The Prophet asked for the third time: "What course will you adopt when a problem crops up about which there is nothing specific either in the Book of Allah or in my judgements?" He replied: "In such cases I shall resort to Ijtihad (process of deducing Islamic laws) and give a decision on the basis of the Holy Qur'an and your traditions with equity and justice".
The Prophet then said: "Thanked be Allah that He has enabled His Prophet to choose for the administration of justice a person, whose actions are commensurate with His Will".2
Zuhayr bin Abi Sulma was one of the poets of the Age of Ignorance who had written one of the seven Mu'allaqat i.e. the masterpieces of poetry, which remained suspended on the walls of the Ka'bah for a long time before the revelation of the Qur'an, and were a source of pride and glory in the literature of the Arab world.
He died before the commencement of the prophethood of the Prophet, leaving behind two sons named Buhayr and Ka'b. Buhayr was a faithful supporter of the Prophet but Ka'b was considered to be one of his ruthless enemies. As he was endowed with a strong inherited talent (i.e. poetry) he calumniated and abused the Prophet in his verses and instigated the people to rise against Islam.
The Prophet arrived in Madina on the 24th of Zil Qa'dah. Buhayr, the brother of Ka'b had accompanied the Prophet during the conquest of Makkah and the siege of Ta'if as well as at the time of his return to Madina. He observed that the Prophet had threatened with death some poets, who were scurrilous like his brother, and who instigated people to rise against Islam, and had declared their blood to be lawful and eventually one of them had been killed, and two others had fled to some unknown destination.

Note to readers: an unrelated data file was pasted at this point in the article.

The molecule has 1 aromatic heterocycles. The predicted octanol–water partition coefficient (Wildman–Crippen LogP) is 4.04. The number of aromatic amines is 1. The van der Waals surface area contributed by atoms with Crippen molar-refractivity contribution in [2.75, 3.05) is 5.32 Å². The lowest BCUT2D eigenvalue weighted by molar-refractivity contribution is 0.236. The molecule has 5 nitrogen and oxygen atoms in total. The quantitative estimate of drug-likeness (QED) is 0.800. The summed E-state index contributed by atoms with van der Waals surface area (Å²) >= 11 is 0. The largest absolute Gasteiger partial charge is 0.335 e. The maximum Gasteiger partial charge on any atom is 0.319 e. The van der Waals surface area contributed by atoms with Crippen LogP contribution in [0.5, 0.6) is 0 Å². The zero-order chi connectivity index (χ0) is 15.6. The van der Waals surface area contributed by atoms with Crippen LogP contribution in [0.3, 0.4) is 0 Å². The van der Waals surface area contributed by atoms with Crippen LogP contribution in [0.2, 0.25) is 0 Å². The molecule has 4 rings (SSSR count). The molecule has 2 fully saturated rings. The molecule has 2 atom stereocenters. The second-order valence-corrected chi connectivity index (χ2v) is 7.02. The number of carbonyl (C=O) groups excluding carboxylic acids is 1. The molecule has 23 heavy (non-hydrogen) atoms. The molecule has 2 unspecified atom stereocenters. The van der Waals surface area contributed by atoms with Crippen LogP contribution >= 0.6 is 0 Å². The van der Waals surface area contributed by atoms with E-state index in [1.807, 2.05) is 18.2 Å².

Buhayr wrote a letter to his brother Ka'b informing him of the situation and in the end of the letter mentioned, as a gesture of goodwill, that if he remained inimical towards the Prophet he would lose his life, but it he came to the Prophet and expressed regret for his activities he would be pardoned because the Prophet used to accept the repentance and regret of the wrongdoers and pardoned them.
Ka'b who had full confidence in his brother came to Madina. When he arrived in the Masjidun Nabi, the Prophet was ready to offer morning prayers. Ka'b offered prayers for the first time along with the Prophet.
Then he went and sat by his side and placing his own hand on his, said: "O Prophet of Allah! Ka'b is very much ashamed and regretful for his doings and has come now to embrace Islam. Will you accept his repentance if he comes before you personally?" The Prophet replied in the affirmative. Thereupon, Ka'b declared: "I myself am Ka'b bin Zuhayr".